Although various empirical confirmations suggest that no specific biological, physical, technological, or behavioral mechanism can explain all instances of TPL, there has been some improvement in understanding the distribution and duration time of aftershocks after the main event. Jiang et al. (2008) studied the Wenchuan earthquake sequence using the Gutenberg–Richter law (Gutenberg and Richter, 1956) and Omori's law (Omori, 1894). Their investigation attained a specific relationship between the magnitude and the total number of earthquakes for a stable b value, which indicates that the frequency of aftershocks decreases roughly with the reciprocal of time after the mainshock. One of the models with physical parameters is the stresstriggering mechanism put forward by Dieterich (1994) with Dieterich and Kilgore (1996). Shen et al. (2013) achieved a good fit between the observed Wenchuan aftershocks and the analytic solution of the modified Dieterich model. Their results suggested that the generation of earthquakes is actually related to the state of the fault and can quantitatively describe the temporal evolution of the aftershock decay. In this sense, the Wenchuan energy sequence satisfies TPL with the slope b=2, indicating a stable spatiotemporal dependent energy release caused by regional stress adjustment and redistribution during the fault revolution after the mainshock. These results are of high coherence with what has been attained by Christensen et al. (2002), who proposed a unified scaling law linking the Gutenberg–Richter law, Omori's law of aftershocks, and the fractal dimensions of the faults. Their results show that a nonzero driving force in the crust of the Earth leads to an earthquake as a sequence of hierarchical correlated processes, and this mechanism, responsible for small events, is also responsible for large events. In other words, a mainshock and an aftershock are consequences of the same process.
It is possible that there are some interactions among earthquakes with different magnitudes in an earthquake sequence. This kind of interaction is probably derived from the mediumstress state of the focus zone where earthquakes happen. The stress field in the aftershock area is in a rapidly adjusting state when a lager earthquake has occurred. It is probable that a light stress adjustment caused by a small earthquake most likely induces an obvious event in its surroundings in the near future. This process can lead to aggregation of aftershocks in space and time in extensive areas, causing TPL to hold for the Wenchuan earthquake energy sequence. However, whether TPL accords with all earthquake sequences and complies with specific parameters, e.g., b=2, needs further investigation. Up to now, one thing we can confirm is that the missing events can lead to the exponent in TPL increase. For example, the estimated b is approximately 2.1 to 2.2 if only the events with magnitude M > 1.0 are used. It indicates that missing events can change the state of energy release from a stable (deterministic) state to an unstable (supercritical) state, as Cohen et al. (2013) proposed.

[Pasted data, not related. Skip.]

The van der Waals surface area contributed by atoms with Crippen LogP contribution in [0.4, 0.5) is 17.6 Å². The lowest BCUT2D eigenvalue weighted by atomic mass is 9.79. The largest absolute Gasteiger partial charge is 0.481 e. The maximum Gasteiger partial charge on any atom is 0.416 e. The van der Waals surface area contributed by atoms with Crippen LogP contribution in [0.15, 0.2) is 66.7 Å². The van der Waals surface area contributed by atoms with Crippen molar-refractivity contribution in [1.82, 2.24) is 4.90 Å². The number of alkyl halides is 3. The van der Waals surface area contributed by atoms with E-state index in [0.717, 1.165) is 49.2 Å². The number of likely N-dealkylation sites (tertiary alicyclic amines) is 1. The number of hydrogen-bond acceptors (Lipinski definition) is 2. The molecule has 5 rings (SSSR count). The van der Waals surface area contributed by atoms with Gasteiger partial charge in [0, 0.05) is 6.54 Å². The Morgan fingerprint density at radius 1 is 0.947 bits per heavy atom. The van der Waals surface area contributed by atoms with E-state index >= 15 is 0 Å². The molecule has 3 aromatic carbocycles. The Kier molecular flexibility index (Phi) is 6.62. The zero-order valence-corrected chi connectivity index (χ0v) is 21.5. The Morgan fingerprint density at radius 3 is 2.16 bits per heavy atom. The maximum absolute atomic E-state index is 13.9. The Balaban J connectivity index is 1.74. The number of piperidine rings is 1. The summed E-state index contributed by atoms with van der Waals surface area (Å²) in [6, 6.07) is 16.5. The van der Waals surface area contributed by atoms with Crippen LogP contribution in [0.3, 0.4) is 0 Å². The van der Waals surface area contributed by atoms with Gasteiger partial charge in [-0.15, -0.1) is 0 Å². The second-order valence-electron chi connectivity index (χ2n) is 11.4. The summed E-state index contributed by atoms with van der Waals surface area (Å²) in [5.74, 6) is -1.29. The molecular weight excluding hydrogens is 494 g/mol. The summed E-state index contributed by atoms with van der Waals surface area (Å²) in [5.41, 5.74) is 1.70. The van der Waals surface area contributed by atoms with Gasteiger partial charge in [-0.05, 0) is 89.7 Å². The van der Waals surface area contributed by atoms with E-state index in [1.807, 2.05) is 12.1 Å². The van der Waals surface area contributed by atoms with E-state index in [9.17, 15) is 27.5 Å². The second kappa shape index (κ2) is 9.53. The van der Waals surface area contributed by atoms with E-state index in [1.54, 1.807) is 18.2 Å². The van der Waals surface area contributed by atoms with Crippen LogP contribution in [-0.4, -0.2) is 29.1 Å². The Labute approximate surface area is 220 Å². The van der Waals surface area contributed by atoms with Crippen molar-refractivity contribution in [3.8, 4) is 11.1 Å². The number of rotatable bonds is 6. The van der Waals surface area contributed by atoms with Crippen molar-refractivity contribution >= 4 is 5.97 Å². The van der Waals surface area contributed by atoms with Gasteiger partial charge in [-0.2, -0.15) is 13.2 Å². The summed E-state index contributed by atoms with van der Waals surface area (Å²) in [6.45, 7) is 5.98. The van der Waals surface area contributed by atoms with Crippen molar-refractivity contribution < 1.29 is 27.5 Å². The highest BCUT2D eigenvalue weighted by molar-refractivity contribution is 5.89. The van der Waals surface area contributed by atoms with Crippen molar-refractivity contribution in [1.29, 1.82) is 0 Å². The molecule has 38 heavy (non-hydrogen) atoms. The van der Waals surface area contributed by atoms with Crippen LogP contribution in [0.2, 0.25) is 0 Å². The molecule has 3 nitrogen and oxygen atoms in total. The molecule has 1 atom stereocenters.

The current study shows that the exponents of TPL for different temporal blocks for the Wenchuan earthquake sequence are approximately equal to 2 universally. The estimated intercept could be expressed as a linear equation of the log transformation of temporal block A (Fig. 6). The goodness of fit of the nonlinear regression is fairly high (R^{2}=0.9940 in Fig. 6), indicating some interesting underlying mechanism leading to the occurrence of the aftershocks. The distribution of the energy releases from aftershocks should be a rightskewed unimodal curve that can be reflected by magnitude frequency distribution as shown in Fig. 1. In fact, Cohen and Xu (2015) have demonstrated that the correlated sampling variation of the mean and variance of skewed distributions could account for TPL under random sampling and the estimated exponent of TPL was proportional to the skewness of the distribution curve. For an exponential distribution, the variance equals its mean squared. However, in our study, although the variance of energy releases from aftershocks is similarly proportional to its mean squared, the coefficient of proportionality (i.e., a in Eq. 1) does rely on the size of the temporal block. This means that the energy releases from aftershocks might follow a temporal blockdependent generalized exponential distribution, which should be more complex than the generalized exponential distribution (Gupta and Kundu, 2007). However, the distribution function for the energy releases from aftershocks has not been well defined so far. The existing functions for describing a skewed distribution of energy releases or magnitudes usually belong to pure statistical models that lack a clear physical dynamic mechanism. Our study suggests that further studies should focus on a temporal blockdependent or a subregiondependent distribution. However, providing a clear mathematical expression for this distribution function is beyond the scope of this paper. It deserves further investigation.